No, Hilary Duff Has Not 'Aged Like A Fine Wine'

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(Photo: Emma McIntyre via Getty Images)
(Photo: Emma McIntyre via Getty Images)

(Photo: Emma McIntyre via Getty Images)

Hilary Duff’s Women’s Health cover shoot has caused quite the stir. The star and mother of three, who found fame as a teenager in the Disney Channel’s Lizzy McGuire, is posing nude.

‘Who cares?’ we hear you say. Well, a lot of people, actually.

Though some are championing the beauty of her photos, others are questioning if it was really necessary for her to get naked.

The pictures have clearly caused a division, but do we always need to have an opinion on what women do with their bodies?

Whenever a woman chooses to get naked, there’s always a discussion around it. Of course no celebrity is exempt from critique, but why do we always feel the need to comment on their choices? Women have the freedom to be able to do what they want with their bodies, when they want.

The commentary hasn’t even stopped with the nudity thing, with people bringing Duff’s age into the conversation, even when it sounds like a compliment.

Call it Lizzie McGuire fans who can’t believe it’s been almost two decades since their favourite show wrapped, but suggesting Duff has “aged like fine wine”?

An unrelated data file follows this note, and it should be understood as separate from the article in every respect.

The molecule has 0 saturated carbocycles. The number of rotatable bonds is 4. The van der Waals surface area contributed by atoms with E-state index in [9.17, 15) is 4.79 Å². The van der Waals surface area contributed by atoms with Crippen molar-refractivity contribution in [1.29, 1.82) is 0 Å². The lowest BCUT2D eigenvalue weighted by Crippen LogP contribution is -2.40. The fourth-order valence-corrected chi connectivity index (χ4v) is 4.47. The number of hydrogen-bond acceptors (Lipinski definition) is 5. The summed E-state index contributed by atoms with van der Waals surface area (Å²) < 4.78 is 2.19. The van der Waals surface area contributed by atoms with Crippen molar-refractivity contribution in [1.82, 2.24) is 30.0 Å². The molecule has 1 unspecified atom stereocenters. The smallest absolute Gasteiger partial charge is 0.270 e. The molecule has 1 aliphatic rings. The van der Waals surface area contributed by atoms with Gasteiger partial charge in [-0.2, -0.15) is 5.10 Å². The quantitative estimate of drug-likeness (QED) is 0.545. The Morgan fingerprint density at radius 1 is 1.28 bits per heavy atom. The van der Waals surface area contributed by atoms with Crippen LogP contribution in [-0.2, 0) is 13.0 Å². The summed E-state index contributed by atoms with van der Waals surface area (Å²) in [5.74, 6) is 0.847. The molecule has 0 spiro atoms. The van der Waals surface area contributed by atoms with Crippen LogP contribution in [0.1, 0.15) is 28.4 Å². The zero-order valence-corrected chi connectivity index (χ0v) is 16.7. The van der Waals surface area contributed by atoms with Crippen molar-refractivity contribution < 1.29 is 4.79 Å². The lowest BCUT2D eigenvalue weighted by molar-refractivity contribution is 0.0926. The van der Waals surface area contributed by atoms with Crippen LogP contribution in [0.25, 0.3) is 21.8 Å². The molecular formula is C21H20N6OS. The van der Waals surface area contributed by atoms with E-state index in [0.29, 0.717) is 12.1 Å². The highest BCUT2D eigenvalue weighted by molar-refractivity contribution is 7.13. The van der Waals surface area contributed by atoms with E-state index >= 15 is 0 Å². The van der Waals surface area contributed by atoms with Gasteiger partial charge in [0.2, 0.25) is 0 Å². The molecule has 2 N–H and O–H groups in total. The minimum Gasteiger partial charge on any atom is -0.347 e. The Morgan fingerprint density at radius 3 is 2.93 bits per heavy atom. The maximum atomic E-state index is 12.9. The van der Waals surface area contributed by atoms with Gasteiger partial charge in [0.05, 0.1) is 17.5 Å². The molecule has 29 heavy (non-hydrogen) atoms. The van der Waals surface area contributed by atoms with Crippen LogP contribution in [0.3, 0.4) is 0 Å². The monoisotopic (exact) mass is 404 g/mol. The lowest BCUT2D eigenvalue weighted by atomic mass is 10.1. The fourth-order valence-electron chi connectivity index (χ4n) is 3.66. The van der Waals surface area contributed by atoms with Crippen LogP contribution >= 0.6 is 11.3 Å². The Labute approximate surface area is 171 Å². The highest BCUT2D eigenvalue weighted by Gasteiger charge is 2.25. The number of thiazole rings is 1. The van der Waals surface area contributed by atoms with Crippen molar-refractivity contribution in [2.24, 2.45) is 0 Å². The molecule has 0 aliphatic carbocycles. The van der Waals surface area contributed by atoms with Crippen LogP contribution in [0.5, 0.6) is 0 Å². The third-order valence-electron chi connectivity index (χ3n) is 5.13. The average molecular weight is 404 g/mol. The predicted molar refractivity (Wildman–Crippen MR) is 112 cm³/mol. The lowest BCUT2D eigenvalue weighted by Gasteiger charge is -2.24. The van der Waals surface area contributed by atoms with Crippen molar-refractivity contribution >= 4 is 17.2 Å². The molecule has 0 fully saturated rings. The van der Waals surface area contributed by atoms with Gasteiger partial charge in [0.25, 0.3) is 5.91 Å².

(FYI, she’s only 34).

Readers are also chewing over the contents of the interview inside the cover. The article focuses on Duff growing to accept her body and rejecting “Hollywood’s standards”.

“I’m proud of my body. I’m proud that it’s produced three children for me,” she says. “I’ve gotten to a place of being peaceful with the changes my body has gone through. I also want people to know a makeup artist was there putting glow all over my body and someone put me in the most flattering position.”

This is all good news – we’re happy for Duff, who’s spoken about struggling with an eating disorder when she was 17. And we also applaud her honesty about the way these cover shoots work.

It’s the framing that people have questions about. After all, this is a regular, cis-bodied, slim white woman.

And as many have pointed out, Duff can celebrate her body without it being held up as an example of rejecting ‘Hollywood’s standards’.

Lizzie McGuire might be all grown up, but the way we talk about women’s bodies has barely changed in decades.

This article originally appeared on HuffPost UK and has been updated.

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